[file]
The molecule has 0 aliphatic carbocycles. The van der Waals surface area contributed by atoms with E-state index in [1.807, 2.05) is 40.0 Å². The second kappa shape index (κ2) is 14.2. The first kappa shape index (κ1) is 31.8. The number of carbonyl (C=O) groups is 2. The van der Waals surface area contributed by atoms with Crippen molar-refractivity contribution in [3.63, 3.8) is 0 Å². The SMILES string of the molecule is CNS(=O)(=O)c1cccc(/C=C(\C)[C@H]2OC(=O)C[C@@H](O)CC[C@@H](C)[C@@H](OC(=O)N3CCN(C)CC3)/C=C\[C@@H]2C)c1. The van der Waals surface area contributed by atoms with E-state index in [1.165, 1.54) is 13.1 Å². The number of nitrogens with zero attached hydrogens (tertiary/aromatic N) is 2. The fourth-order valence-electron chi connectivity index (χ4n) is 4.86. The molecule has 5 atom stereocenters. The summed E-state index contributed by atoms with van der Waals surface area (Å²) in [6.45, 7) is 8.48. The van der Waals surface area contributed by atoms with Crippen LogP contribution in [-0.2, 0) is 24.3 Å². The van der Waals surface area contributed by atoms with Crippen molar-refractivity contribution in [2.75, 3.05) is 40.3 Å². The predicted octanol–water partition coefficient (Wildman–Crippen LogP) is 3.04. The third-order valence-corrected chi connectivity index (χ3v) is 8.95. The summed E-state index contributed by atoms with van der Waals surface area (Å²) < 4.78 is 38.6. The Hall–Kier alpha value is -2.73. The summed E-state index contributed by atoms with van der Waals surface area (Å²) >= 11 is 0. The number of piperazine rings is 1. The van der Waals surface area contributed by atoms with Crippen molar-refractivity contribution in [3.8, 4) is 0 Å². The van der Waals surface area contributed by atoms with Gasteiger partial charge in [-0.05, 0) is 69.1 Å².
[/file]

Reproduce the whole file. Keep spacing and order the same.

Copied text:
The molecule has 0 aliphatic carbocycles. The van der Waals surface area contributed by atoms with E-state index in [1.807, 2.05) is 40.0 Å². The second kappa shape index (κ2) is 14.2. The first kappa shape index (κ1) is 31.8. The number of carbonyl (C=O) groups is 2. The van der Waals surface area contributed by atoms with Crippen molar-refractivity contribution in [3.63, 3.8) is 0 Å². The SMILES string of the molecule is CNS(=O)(=O)c1cccc(/C=C(\C)[C@H]2OC(=O)C[C@@H](O)CC[C@@H](C)[C@@H](OC(=O)N3CCN(C)CC3)/C=C\[C@@H]2C)c1. The van der Waals surface area contributed by atoms with E-state index in [1.165, 1.54) is 13.1 Å². The number of nitrogens with zero attached hydrogens (tertiary/aromatic N) is 2. The fourth-order valence-electron chi connectivity index (χ4n) is 4.86. The molecule has 5 atom stereocenters. The summed E-state index contributed by atoms with van der Waals surface area (Å²) in [6.45, 7) is 8.48. The van der Waals surface area contributed by atoms with Crippen LogP contribution in [-0.2, 0) is 24.3 Å². The van der Waals surface area contributed by atoms with Crippen molar-refractivity contribution in [2.75, 3.05) is 40.3 Å². The predicted octanol–water partition coefficient (Wildman–Crippen LogP) is 3.04. The third-order valence-corrected chi connectivity index (χ3v) is 8.95. The summed E-state index contributed by atoms with van der Waals surface area (Å²) < 4.78 is 38.6. The Hall–Kier alpha value is -2.73. The summed E-state index contributed by atoms with van der Waals surface area (Å²) >= 11 is 0. The number of piperazine rings is 1. The van der Waals surface area contributed by atoms with Crippen molar-refractivity contribution in [3.8, 4) is 0 Å². The van der Waals surface area contributed by atoms with Gasteiger partial charge in [-0.05, 0) is 69.1 Å².